Before we adjourned, Carolyn Kingson, a writer from San Pancho, posed a question she categorized as “ethical.” Someone had posted an anonymous comment on her recent blogpost, addressing her as “an idiot” for using the word “terrorism” in relation to living in Mexico. The terrorism she was referring to was that of a opossum that was holding her family hostage with its night-time antics. It was supposed to be funny, and anyone with any sense of humor and who has dealt with invading wildlife would sympathize and laugh. Her question went to what extent should we watch our words and cater to what search engines might pick up or what readers might take out of context. I’ll take the liberty of saying the consensus of the group was, “write honestly with a good heart, and then step back and let people make of it what they will. There will always be someone who will take issue with what you have to say — or how you’ve chosen to say it. Don’t try to cater to dodos.”
In this spirit, I’d like to share a link about someone who has always been a hero of mine. Hers was a presence I followed since girlhood when I wanted to grow up and work for a newspaper. I think I was in junior high school when my journalism teacher explained how press conferences at The White House worked — how the key figure was Helen Thomas, sitting there on the front row. She was the one who set the tone and the timing. And she was the one who asked the really hard questions. As I watched her through the years, I admired how she didn’t back down, how she seemed to grow stronger and more trenchant with age. But her presence is no longer there. She disappeared last June, because she spoke honestly, if perhaps unwisely, from her heart. Here’s an account of what happened. While many have characterized her departure as ignominious and tried to paint her as racist and bigoted, she was none of these. I think her experience is another example of the Guadalupe Presence that gets covered in pelican poop from time to time. Like the concrete statue of the Virgin of Guadalupe out on the jetty I see from my office window, flocks of mindless squawking feather-brains cannot knock her off the rock of her conviction. Helen Thomas is an inspiration for me — as are all writers who speak their truth and preserve the many-voiced chorus of our common history.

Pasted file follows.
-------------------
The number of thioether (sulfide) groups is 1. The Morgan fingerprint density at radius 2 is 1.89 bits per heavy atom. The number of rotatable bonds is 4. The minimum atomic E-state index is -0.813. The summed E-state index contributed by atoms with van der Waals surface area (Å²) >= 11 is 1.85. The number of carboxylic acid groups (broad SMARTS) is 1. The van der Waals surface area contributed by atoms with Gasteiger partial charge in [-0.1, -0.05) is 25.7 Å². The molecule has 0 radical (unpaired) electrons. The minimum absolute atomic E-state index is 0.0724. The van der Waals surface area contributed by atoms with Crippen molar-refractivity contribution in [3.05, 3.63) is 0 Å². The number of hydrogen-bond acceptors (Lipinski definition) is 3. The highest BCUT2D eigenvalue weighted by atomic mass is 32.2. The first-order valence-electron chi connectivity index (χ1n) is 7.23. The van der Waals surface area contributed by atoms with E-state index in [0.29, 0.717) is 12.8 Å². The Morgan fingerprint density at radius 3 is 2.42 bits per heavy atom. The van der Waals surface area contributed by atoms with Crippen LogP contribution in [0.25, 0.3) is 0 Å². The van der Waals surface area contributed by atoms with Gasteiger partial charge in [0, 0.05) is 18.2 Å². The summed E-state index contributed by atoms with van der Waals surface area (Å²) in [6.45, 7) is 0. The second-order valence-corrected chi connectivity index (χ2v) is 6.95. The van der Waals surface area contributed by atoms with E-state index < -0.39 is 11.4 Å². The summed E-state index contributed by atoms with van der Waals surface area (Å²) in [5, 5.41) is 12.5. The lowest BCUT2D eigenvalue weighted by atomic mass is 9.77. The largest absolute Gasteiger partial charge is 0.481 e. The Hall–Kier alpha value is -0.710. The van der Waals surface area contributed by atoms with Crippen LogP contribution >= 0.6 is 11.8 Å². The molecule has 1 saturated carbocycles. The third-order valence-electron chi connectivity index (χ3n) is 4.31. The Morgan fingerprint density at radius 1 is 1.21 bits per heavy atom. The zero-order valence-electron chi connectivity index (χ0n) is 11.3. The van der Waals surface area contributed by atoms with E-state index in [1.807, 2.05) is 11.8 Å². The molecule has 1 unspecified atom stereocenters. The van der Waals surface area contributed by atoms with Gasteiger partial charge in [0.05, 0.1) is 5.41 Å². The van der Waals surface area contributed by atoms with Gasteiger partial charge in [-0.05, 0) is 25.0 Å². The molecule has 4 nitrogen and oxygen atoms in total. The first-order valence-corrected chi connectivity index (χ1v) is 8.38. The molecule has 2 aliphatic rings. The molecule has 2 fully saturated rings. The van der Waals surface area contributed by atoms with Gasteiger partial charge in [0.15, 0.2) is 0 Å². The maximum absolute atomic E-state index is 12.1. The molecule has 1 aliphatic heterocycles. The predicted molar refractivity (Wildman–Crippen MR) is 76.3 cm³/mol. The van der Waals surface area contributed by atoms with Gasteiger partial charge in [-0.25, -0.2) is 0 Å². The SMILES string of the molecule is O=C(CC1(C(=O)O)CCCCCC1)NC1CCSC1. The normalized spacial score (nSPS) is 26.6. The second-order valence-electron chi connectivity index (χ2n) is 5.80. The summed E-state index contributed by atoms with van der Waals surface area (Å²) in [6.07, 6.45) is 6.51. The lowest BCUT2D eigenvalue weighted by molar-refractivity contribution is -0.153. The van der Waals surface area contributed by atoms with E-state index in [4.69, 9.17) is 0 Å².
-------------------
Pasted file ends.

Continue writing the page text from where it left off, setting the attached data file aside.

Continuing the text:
I’m writing this piece under the solemn gaze of a four-year-old girl who is waiting to show me the killer dance moves she has learned from watching Shakira. “Espérate,” I tell Valeria. Wait a while. Like about eleven more years, please.
Quincianeras are celebrated in Mexico when a young girl reaches fifteen years old. They mark an official passage into womanhood. For one day of her life she changes costumes more times than Cher, gets the kind of attention Miley Cyrus takes for granted, and her parents hire a band to play sentimental songs like “Turnaround” from the Kodak commercial. Larry and I were invited to a big quincianera this past weekend.
I think we scored tickets because the proud papa at first considered staging it in our RV park. There have been parties there before because it’s pretty, paved, and has plenty of bathrooms and electrical outlets. It’s also private and easily secured, a major consideration these days when Mexicans throw a big party. It was available because with travel advisories against driving in Mexico, we’re not getting a whole lot of business.
But Papa’s guest list grew and grew, and our little RV park was not big enough for a sit-down dinner for five hundred, a VIP lounge area, a dance floor and a twelve-piece band from Guadalajara. Papa eventually rented Hacienda La Peñita, a square city block studded with towering palms, and enclosed by high stonewalls. It’s dreamy beautiful, but in the whole place there is only one outside electric outlet and not one easily accessible bathroom. No problema. There’s not a lot you can’t accomplish in Mexico if you’ve got pesos. Papa hired a semi-truck with fancy built-in restrooms, and a substantial “gratuity” insured a direct hook-up to a nearby power pole. Within hours the Hacienda was transformed.